I just had to remind myself to keep my legs moving.  The wind was unpleasant, but it wasn't going to kill me.  It was like running in sand, but plenty of people love to run on beaches, right?

Off the long stretch and into a little loop before going up onto the overpass...  In the absence of my garmin, breaking the course down into sections helped me get through it.  Once I did that loop, I knew it was less then 2 km to the finish line.  So, all I had to do was get through this part and then it was into the home stretch.

It was hard, and I have to admit, I couldn't wait to finish this race and get to that stew.  "The faster I run, the faster I'm done", I said to myself.  Just keep going.  Let it hurt, but keep running.

Once I was past the overpass, I felt like I was golden.  There was even a reward of a downhill right there.  I picked up the pace a bit.  Almost there...

Around a couple corners and the final road in.  I was thankful this was my third year doing this race, because I knew from experience that seeing the finish line doesn't mean it's close.  It's still a while till you get there.  Down, then up, but by the time you are going up, you really are almost there.

I still didn't know how fast I was running, and with the blowing snow, it was a while before I could make out the numbers.  When I finally saw them, the clock was just past 1:03.

I felt like I had been slapped in the face.

The thing is, I knew I had to adjust my expectations with the conditions, but I actually felt like I'd run a pretty solid race.  The lack of garmin may have hurt my pacing a bit, but where it really hurt was the fact that I was taken totally by surprise when I saw that number.  Nothing I could do at the moment, so I pushed through and finished the race.

In the end, I had a chip time of 1:02:59.  Eight minutes slower then my goal, 4:35 slower then I did this course last year.  No sub-60 and the only 10k race I've run slower was my very first one - including the run portion of the two Olympic triathlons I've done.

I am usually pretty realistic about my ability going into a race.  This was the first time I was so far off in my expectations.  The first finishing time to bring tears to my face.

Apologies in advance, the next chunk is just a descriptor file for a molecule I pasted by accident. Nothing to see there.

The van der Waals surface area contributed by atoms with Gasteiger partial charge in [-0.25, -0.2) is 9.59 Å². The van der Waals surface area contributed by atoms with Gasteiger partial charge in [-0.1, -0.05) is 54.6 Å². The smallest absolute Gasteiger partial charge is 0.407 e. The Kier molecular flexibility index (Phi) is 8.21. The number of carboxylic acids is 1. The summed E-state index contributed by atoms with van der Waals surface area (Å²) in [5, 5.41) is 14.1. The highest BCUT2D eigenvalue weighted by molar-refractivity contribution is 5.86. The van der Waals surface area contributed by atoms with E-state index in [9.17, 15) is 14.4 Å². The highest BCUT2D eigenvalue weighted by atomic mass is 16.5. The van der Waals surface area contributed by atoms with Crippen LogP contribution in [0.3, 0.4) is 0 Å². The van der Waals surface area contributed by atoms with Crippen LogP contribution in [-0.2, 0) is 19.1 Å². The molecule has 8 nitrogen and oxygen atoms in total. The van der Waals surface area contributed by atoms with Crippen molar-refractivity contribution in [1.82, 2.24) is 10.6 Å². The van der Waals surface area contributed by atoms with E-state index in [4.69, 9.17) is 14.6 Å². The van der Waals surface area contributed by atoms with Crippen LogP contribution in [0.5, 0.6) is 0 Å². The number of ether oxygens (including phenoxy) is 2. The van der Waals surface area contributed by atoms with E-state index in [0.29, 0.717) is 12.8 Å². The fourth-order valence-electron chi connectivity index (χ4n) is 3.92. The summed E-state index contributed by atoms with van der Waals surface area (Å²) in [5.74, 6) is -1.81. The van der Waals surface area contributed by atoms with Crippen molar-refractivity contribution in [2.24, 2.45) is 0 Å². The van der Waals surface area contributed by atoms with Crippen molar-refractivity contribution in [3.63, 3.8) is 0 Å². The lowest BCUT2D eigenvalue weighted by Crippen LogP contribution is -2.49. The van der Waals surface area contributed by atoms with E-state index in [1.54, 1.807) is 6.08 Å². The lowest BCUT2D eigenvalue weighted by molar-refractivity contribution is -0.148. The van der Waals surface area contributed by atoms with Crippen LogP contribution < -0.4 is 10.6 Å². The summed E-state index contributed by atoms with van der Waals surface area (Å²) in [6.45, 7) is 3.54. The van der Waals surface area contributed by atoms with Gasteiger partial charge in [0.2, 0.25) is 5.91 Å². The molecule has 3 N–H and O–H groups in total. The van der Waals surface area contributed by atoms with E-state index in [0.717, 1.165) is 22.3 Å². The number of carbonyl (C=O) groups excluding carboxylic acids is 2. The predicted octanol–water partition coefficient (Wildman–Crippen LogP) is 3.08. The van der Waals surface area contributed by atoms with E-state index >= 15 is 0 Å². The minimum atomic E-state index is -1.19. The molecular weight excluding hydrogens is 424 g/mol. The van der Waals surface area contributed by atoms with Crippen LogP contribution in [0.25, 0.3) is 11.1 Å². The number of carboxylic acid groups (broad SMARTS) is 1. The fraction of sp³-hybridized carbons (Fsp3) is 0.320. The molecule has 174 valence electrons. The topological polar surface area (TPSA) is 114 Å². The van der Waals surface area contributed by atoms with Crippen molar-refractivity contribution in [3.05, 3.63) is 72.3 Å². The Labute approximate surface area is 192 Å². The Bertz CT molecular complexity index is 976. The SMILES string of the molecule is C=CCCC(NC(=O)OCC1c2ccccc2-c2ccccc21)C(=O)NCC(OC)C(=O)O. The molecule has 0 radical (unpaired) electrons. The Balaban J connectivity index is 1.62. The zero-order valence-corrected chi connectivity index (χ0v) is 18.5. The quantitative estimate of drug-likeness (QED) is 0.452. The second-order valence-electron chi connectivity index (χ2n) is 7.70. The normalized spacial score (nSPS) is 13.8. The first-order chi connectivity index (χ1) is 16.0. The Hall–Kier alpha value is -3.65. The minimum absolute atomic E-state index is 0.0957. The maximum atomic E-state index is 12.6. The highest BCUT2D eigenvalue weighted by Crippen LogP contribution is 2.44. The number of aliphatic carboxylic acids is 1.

Standing around crying, right after you stop running, in -22c weather, isn't really the best idea.  Plus, I didn't want anybody to see me in that state, so I headed to my car.  (Why I'm okay with admitting it in the blogosphere, but not in person, I can't explain.)

Once there, I took a moment.  Logic vs emotions.  Logic vs emotions.  I can generally at least partially convince myself with logic.

Fact is, I felt good about how I raced until the last 10 seconds, when I could make out the finishing clock.  I felt like I held on, despite adverse conditions.  I didn't let the course beat me.  Yes, I didn't get the time I'd hoped for, but I knew that time was out of reach very early on.  Sure, it was one of my slower times, but it was also the toughest 10k course I'd done.  Period.

I pulled myself together and headed inside for some Irish stew.  I found my team mates and hung out while we all tried to win our weight in beer.  Sadly, it was not won by anybody in our group, so no beer to bring to Tuesday night spin.

Overall, a good day and a character building race.


  1. Sorry that your race didn't go as planned, but the weather was a big part of that. There will be other races and you will get your goal! :)

  2. I think your feeling that you had run a solid race is more important than the actual finishing time, especially given the conditions today. This is why I think the whole PR thing is over rated. Every race is different, and comparing one to another is a mugs game. All you can do is run the best race possible for you on the big day. Sounds like you did that.

  3. Don't beat yourself up! There are more things to celebrate than time here--the fact that you didn't let your lack of technology stop you from running! That you actually started the race at all, given the weather!! Early season races are never for time goals--they are to wake up your body for racing in the summer and fall! Save your pr's for those days when it's dry and clear and you are running in shorts and a t-shirt!! There will be days ahead when the clock surprises you in a good way!! Celebrate that stew, kiddo!

  4. I've had those kind of races too but after reading all of your race reports it sounds like yesterday was no day for anyone to PR. You'll totally do it at the next one and hopefully in better conditions!

  5. Proud of your hard core running - that weather and those road conditions sound kind of insane. So sorry you were disappointed, but definitely nothing to be ashamed of (even the tears). Congrats on your solid race.

  6. Celebrate the fact that you ran a well executed race in adverse conditions! I may have bagged the race just based on the temp as I'm sure many others did :-). Great race!

  7. From the other photos I've seen of that race on Leana's blog, it was not exactly a day designed for PR with all that snow and cold. You had a huge day in terms of learning more about pacing yourself and running by feel - that's worth its weight in gold! Well done no matter what the finish time was.